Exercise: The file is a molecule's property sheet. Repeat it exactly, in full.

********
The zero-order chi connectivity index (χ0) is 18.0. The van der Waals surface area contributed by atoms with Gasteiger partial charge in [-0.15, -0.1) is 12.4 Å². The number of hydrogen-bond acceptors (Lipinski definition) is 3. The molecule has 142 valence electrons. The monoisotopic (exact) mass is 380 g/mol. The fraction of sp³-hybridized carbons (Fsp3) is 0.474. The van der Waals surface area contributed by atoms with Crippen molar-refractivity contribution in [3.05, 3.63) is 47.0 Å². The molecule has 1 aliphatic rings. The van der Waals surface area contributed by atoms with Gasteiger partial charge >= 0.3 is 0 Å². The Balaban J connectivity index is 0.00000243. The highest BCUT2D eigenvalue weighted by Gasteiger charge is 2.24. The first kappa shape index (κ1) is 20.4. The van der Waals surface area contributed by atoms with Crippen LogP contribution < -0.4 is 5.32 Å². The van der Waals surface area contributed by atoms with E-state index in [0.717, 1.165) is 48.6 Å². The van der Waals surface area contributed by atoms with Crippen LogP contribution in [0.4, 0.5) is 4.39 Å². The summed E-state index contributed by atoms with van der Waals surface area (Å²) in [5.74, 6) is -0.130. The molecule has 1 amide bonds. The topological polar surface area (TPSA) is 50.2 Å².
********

The zero-order chi connectivity index (χ0) is 18.0. The van der Waals surface area contributed by atoms with Gasteiger partial charge in [-0.15, -0.1) is 12.4 Å². The number of hydrogen-bond acceptors (Lipinski definition) is 3. The molecule has 142 valence electrons. The monoisotopic (exact) mass is 380 g/mol. The fraction of sp³-hybridized carbons (Fsp3) is 0.474. The van der Waals surface area contributed by atoms with Crippen molar-refractivity contribution in [3.05, 3.63) is 47.0 Å². The molecule has 1 aliphatic rings. The van der Waals surface area contributed by atoms with Gasteiger partial charge >= 0.3 is 0 Å². The Balaban J connectivity index is 0.00000243. The highest BCUT2D eigenvalue weighted by Gasteiger charge is 2.24. The first kappa shape index (κ1) is 20.4. The van der Waals surface area contributed by atoms with Crippen LogP contribution < -0.4 is 5.32 Å². The van der Waals surface area contributed by atoms with E-state index in [0.717, 1.165) is 48.6 Å². The van der Waals surface area contributed by atoms with Crippen LogP contribution in [0.4, 0.5) is 4.39 Å². The summed E-state index contributed by atoms with van der Waals surface area (Å²) in [5.74, 6) is -0.130. The molecule has 1 amide bonds. The topological polar surface area (TPSA) is 50.2 Å².